Ask Jesus for Forgiveness before you takeoff :pilotfly:!

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Is there somewhere I can get a diagram of the pylon numbering. I always forget which is what.

 

Yes, in the folder: DCS World\Mods\aircraft\MiG-21BIS\ImagesGUI there is the file called MiG-21.png which shows where which pylon is located on the aircraft.

Check out my YouTube: xxJohnxx

 

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However, looking at it again I noticed that these pylons disagree with the actual weapon selector switch.

 

I added the station numbers according to the wapon selecotr switch here:

 

attachment.php?attachmentid=104843&stc=1&d=1411365259

MiG-21.thumb.png.7d3bf3d0ae3c13133d7ee63b506d713c.png

Check out my YouTube: xxJohnxx

 

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Thank you guys for your feedback! As you requested, a video about using the RSBN and PRMG System of the MiG-21!

 

 

It is quit long, so I added links to certain parts in the information box below the video. There you can also find the mission file for download if you want to try that route yourselfe!

 

 

Enjoy!

 

John

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Check out my YouTube: xxJohnxx

 

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Fantastic Tutorials xxJohnxx. A lot of time and effort has gone into them. Explained well and at a pace that is not too fast. Well done :thumbup:

Don't ask me for advice on these Two Subjects:

 

1.. How to Take Off in the Dora!

2.. How to Land the Dora!

 

UNLESS YOU WANT TO DIE!

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I don't understand flying radials. I've been spoiled by GPS navigation in the ABRIS, I think. What is the point of using the radials? I don't understand. Why not just fly directly to the RSBN signal? and how do the pipers interact? Someone is going to tell me to to refer to the video, but I quite simply don't understand.

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Well, flying on a given radial lets you approach the beacon from the specified heading. Useful when you want to get to an airfield and arrive matching the rwy heading.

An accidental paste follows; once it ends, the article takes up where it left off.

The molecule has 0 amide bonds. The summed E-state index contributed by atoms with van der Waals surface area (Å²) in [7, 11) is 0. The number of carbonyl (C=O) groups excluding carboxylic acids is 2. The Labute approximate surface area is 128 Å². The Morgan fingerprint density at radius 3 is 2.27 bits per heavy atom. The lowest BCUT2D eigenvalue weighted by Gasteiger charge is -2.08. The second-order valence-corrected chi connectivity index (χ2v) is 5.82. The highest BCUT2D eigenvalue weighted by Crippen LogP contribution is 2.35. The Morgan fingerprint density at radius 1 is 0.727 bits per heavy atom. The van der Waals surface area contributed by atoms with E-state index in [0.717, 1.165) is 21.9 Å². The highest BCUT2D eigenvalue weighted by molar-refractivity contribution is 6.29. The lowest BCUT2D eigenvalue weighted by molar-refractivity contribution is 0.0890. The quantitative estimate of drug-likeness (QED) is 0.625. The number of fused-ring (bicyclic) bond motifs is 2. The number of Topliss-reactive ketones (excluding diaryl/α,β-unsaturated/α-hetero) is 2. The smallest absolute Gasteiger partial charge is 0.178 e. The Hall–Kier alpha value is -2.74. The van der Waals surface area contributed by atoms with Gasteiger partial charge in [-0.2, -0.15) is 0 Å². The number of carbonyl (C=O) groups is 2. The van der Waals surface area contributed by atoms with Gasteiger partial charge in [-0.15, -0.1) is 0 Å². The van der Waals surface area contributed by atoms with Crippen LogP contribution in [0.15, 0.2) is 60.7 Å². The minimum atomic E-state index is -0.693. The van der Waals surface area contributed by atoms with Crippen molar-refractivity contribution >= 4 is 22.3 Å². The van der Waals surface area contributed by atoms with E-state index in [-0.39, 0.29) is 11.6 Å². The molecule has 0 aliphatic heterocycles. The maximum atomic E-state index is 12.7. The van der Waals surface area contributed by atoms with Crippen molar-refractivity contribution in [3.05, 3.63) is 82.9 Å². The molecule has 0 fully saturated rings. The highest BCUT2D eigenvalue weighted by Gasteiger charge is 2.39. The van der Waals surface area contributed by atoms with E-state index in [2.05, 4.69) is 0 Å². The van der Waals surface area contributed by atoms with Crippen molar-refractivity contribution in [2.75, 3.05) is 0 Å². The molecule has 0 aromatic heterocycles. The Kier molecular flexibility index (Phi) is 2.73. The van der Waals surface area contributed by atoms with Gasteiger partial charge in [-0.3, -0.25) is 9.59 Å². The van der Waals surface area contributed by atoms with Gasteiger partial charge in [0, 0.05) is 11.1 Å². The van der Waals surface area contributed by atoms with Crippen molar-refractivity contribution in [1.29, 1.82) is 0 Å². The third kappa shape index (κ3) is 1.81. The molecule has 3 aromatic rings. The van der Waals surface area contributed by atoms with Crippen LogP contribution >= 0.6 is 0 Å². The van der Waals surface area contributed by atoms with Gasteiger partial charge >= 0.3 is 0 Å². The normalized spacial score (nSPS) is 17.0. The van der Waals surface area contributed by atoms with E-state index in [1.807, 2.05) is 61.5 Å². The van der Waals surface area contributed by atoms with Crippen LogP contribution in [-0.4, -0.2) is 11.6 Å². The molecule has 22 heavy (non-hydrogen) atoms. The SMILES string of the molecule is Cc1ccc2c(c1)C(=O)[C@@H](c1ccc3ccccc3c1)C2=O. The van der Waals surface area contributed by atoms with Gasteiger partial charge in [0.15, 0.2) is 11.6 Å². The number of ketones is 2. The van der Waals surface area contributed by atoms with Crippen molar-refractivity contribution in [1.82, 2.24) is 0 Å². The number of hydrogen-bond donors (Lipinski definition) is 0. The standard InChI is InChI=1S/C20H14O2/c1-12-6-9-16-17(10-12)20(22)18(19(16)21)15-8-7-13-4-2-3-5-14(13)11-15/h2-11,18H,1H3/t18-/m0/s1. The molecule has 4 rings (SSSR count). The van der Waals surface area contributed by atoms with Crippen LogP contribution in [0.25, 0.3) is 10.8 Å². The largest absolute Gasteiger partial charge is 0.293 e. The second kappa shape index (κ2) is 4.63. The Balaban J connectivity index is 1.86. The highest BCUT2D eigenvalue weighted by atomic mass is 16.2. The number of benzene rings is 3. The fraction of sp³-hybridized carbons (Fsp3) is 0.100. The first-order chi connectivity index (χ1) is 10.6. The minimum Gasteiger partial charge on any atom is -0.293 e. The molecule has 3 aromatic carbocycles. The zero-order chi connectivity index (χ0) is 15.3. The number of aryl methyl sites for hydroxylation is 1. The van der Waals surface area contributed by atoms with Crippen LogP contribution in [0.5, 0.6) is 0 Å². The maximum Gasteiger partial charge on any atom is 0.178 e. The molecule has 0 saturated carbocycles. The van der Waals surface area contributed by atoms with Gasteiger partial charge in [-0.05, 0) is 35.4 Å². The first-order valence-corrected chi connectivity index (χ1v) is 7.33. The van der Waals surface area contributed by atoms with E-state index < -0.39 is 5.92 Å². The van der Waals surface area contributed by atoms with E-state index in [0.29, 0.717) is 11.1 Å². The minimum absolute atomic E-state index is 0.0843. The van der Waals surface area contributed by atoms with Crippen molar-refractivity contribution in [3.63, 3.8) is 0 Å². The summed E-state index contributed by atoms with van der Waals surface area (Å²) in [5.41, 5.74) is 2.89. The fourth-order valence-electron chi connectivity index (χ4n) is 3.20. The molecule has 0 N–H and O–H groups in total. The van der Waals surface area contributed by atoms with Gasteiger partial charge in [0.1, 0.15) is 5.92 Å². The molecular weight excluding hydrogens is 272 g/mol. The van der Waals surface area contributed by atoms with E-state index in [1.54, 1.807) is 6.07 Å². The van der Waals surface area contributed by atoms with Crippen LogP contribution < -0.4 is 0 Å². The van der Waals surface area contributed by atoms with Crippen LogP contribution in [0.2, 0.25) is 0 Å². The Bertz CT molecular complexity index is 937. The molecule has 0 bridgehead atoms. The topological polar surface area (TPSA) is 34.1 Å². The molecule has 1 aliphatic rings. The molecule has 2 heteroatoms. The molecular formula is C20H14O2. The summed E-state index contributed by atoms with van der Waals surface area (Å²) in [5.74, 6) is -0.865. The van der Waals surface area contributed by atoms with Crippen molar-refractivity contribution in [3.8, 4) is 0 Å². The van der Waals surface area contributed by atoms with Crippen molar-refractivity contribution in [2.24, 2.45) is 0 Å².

Today, some squad members and I used it for taking off in crappy weather: we took off at 30 s intervals, then turned and followed a certain radial away from the field. Since we were all on the same radial, we were guaranteed ending up on a line later when we broke the clouds. If you know your current radial and the distance, you can essentially fly in a trail formation even though you can't see eachother, say leader is at radial X 10 km out, 2 is at radial X 8 km out etc.

 

There lots of cool tricks you can do with your approaches too, check the pics on p. 115 and on in the manual.

 

Also, your current radial plus the distance to the beacon form a polar coordinate system in the plane, so you can easily relay your position to others. Think Bullseye.

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Well, flying on a given radial lets you approach the beacon from the specified heading. Useful when you want to get to an airfield and arrive matching the rwy heading.

 

Today, some squad members and I used it for taking off in crappy weather: we took off at 30 s intervals, then turned and followed a certain radial away from the field. Since we were all on the same radial, we were guaranteed ending up on a line later when we broke the clouds. If you know your current radial and the distance, you can essentially fly in a trail formation even though you can't see eachother, say leader is at radial X 10 km out, 2 is at radial X 8 km out etc.

 

There lots of cool tricks you can do with your approaches too, check the pics on p. 115 and on in the manual.